Hosford-Abernethy Neighborhood Development Association (HAND)
Community/ Board Meeting, Tuesday, March 17, 2009, 7:00 PM
St. Philip Neri Church Paulist Center

Land Use Meeting 6:35 pm (informal notes):
Updates on several projects in our neighborhood.
Val B. – attending to voice his concerns about: Hosford-Abernethy | 03-03-09 | SE Clinton Street – lot west of 2426 SE Clinton | Land Division – NOTICE | LU 08-182289 LDP Publish date: March 3, 2009 | Pull date: by 5PM on April 2, 2009
Val researched this project, there is actually a demo notice for the house now standing on the lot. The lot will be divided and at least one lot will now include a multi-family dwelling. Val’s concern is that the city’s notification is too vague. The notification only alerts to the sub-division but not about the house’s demo.
Frank: What is it you think we can do?
Val: We need to point out the incompleteness of the notification process. “Technically” it’s two projects, but in reality it’s one. Val thinks HAND needs to make a statement of how “transparency is needed” for notifications of neighbors.
Linda: Another training/meeting on Land Use notifications. Next Monday, March 24. She suggests we go to that meeting and show this notice as an example.
Val: Also of note, the plan is to demolish another “century” home – without any notification. The home will be replaced with another home (according to Portland Maps). How is that helping the city’s sustainability focus?
Frank: Also of issue, the weird plotting of land with no notification of neighbors.
It was requested that Val draft a letter for HAND to send to the city bringing this issue to light. Val agreed to do so.

General Meeting
Board Members Present: Chair alex Bassos, vice Chair Linda Nettekoven, Secretary Carolyn Brock, Treasur Matthew Masini, Frank Dufay, Lois Hankins, Amy Lewin, Lindsey McBride, Joseph Murphy, Sue Pearce, Jack spadaro, Marilee Tillstrom, Ethan timm. Also present: Land Use Chair Kina voelz

Board Members Absent: Liz Gatti, Dave Kaplan, Wendy Kunkel,
Meeting called to order by chair Alex Bassos @ 7:02 p.m.


Crime Prevention Officer – Leo Yee:
Monthly crime stats handed out. Officer Yee says, Biggest (stat or jump in crime) is larceny, such as break-ins — from cars to bicycle theft, a couple shoplifts. A lot of it is from motor vehicles which was 53% of these reports, also vehicle theft is up 23%. Also wanted to stress during this timeframe there were no burglaries in HAND. Also of note, experience shows that when the economy goes bad, these are the type of crime stats that this officer sees increase. Linda requested a graphical/quarterly report of crime trends, etc. So we can have a broader indication of whether something is spiking. Jack, “how is the precinct realignment going?” Officer Yee, “The latest map splits the precinct down 39th Ave. in SE. For this side of 39th going to Central Precinct and the other side going to East Precinct.” Susan Pearce mentioned the precinct commander of Central Precinct is going to come to meet with other neighborhood leaders, next Thursday, March 19th. Someone asked about graffiti reports: an officer at central precinct handles these reports.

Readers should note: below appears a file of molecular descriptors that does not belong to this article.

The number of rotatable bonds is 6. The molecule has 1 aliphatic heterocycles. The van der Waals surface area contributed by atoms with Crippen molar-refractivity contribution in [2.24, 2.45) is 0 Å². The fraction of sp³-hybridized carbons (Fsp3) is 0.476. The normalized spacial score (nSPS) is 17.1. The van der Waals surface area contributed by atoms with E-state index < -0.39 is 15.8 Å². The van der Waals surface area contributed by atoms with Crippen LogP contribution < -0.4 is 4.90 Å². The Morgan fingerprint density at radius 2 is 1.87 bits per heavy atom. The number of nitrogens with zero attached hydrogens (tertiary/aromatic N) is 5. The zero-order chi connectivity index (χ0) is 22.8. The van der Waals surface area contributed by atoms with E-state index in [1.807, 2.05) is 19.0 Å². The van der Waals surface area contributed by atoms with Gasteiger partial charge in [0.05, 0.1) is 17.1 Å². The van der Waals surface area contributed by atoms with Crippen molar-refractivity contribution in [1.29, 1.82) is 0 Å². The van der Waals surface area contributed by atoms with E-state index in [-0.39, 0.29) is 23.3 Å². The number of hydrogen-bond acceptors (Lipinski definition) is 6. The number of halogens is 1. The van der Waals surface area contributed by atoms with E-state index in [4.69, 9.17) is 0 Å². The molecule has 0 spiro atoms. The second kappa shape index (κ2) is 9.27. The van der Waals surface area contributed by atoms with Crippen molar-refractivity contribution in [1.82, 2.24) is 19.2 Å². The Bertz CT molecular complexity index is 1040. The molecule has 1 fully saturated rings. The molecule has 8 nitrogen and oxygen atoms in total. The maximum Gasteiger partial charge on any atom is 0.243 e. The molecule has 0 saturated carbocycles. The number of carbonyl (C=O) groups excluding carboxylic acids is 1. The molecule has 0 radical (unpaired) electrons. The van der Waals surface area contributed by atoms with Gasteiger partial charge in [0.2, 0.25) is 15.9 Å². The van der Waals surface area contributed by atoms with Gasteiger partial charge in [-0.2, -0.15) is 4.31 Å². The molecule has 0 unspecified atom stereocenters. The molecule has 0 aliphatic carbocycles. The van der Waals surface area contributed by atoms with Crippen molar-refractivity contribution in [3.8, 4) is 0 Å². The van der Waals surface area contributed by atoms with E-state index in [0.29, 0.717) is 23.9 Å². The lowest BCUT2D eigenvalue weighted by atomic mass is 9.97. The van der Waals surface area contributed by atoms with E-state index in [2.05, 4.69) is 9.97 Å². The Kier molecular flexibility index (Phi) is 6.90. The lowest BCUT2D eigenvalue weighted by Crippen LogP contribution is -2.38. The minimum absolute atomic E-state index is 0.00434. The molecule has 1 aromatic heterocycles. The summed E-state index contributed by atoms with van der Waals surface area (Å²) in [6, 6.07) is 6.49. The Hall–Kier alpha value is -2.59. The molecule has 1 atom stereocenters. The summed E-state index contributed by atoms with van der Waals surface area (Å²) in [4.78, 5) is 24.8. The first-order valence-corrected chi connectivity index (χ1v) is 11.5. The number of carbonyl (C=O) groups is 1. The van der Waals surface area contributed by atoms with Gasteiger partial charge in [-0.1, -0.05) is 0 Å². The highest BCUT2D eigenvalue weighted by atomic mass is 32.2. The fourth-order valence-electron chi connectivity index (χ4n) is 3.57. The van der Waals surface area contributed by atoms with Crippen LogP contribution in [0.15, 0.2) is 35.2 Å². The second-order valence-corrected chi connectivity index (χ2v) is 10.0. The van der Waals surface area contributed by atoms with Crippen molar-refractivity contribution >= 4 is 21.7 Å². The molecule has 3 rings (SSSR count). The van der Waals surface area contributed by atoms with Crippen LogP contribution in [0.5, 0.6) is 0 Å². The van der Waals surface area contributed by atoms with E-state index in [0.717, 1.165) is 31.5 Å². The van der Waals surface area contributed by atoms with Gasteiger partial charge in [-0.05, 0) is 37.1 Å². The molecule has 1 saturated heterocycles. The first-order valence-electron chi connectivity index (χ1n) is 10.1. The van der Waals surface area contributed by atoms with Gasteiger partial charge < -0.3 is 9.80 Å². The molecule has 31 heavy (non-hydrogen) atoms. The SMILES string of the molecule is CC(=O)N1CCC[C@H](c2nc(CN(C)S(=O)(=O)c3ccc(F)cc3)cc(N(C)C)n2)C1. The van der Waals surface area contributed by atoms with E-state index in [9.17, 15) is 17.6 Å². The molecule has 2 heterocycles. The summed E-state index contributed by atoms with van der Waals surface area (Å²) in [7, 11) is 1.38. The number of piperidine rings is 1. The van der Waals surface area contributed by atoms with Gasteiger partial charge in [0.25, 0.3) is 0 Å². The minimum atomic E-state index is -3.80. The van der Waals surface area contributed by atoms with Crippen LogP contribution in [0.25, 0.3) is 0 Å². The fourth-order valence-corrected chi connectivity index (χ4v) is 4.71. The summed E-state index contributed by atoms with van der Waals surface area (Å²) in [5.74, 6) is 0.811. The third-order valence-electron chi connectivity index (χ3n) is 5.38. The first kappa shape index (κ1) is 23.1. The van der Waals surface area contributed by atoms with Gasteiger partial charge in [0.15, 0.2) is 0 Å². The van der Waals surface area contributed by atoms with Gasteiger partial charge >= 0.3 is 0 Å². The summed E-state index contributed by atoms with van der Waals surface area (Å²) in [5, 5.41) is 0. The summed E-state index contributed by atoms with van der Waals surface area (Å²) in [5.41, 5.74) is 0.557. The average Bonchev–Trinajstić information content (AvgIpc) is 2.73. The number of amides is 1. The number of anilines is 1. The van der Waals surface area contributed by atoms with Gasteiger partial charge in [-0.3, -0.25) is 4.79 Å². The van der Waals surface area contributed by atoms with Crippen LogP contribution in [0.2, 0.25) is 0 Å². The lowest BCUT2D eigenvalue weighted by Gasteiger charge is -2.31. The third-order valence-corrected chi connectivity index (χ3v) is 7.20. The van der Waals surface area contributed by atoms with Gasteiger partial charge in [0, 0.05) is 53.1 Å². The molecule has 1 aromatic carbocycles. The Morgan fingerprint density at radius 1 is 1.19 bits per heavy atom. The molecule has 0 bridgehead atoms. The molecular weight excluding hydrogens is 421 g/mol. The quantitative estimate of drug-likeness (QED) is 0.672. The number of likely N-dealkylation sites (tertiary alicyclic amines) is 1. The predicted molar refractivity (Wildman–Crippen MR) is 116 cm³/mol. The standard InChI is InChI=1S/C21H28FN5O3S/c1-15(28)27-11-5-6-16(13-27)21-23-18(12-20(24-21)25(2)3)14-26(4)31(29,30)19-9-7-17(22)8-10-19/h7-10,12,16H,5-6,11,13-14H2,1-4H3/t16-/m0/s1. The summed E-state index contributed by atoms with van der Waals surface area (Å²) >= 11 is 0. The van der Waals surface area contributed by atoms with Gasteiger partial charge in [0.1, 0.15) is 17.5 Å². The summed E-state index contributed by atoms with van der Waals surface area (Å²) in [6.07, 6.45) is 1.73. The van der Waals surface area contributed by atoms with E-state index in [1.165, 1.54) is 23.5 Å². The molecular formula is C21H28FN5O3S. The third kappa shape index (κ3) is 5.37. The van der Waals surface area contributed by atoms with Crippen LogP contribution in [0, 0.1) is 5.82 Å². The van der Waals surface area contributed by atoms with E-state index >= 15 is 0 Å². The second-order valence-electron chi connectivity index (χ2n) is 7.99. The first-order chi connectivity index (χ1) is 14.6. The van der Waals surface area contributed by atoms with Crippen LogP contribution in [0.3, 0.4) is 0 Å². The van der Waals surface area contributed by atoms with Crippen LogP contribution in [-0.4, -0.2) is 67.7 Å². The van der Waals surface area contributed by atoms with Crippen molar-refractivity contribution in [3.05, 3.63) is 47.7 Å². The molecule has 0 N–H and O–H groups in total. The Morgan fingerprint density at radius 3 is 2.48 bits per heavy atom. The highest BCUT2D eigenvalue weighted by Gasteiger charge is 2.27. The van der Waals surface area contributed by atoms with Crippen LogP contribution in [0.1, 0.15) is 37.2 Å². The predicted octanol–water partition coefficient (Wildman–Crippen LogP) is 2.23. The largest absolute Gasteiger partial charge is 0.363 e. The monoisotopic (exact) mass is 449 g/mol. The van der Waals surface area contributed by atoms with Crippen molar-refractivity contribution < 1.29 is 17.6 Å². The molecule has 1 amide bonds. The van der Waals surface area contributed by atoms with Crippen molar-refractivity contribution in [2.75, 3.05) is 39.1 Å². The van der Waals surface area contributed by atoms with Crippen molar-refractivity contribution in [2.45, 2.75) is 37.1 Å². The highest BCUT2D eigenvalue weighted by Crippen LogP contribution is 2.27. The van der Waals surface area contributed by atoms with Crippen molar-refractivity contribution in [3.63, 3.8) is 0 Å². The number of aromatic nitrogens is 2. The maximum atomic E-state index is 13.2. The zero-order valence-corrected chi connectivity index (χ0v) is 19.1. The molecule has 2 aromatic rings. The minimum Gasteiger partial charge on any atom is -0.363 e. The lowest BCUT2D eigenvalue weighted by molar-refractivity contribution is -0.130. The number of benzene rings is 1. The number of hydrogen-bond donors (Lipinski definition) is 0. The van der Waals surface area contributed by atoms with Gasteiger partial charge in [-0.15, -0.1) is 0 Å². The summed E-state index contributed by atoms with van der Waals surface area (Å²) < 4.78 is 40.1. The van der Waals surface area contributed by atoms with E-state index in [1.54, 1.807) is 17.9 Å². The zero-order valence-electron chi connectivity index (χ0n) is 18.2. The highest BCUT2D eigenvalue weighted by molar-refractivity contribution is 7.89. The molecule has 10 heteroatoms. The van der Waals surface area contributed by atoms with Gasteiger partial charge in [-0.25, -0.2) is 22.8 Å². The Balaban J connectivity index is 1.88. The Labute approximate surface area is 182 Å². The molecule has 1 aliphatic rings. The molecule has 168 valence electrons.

Alex: Sustainability meeting – 5th Tuesday of March 31 @ 6:30 p.m. (we have a couple potential projects in the mix, so inviting anyone interested in sustainability issues in the neighborhood please join!).

No Vacancy! – a collaborative project exploring the temporary use of empty spaces in the Central Eastside Industrial District
Presented by Emily Rice and Beth Somerfield – http://novacancyproject.wordpress.com/ – Urban Planning students for PSU.
Working on final project. Talking to people who own vacant space and people interested in vacant space. In terms of owners: vacant parking lot, empty storefront, etc. Users: Wide range of issues: single event/arts events.
Emily & Beth are asking HAND & Neighbors: What are the barriers? Exploring these to keep spaces active…and asking what kind of uses and what kind of spaces do you see happening there? Are there some spaces waiting for something to happen? If people have ideas, please grab a flyer, talk to us. Will be holding open houses for people to talk about these issues – these dates and times will be posted on their web site later this year. Also working on Central Eastside Industrial District. Frank: Have you talked to ODOT and the property they own down there? Answer: Yes. Email for more questions.

Chris: What kind of feedback have you received so far?
Answer: We’ve talked to a few owners, but what about liability, access, zoning, so those are the kinds of challenges we are seeking to find answers to. We are also gleaning information from other national groups who have been efforting similar projects. Overall the response has been positive. Evaluating what “temporary” use would be, etc.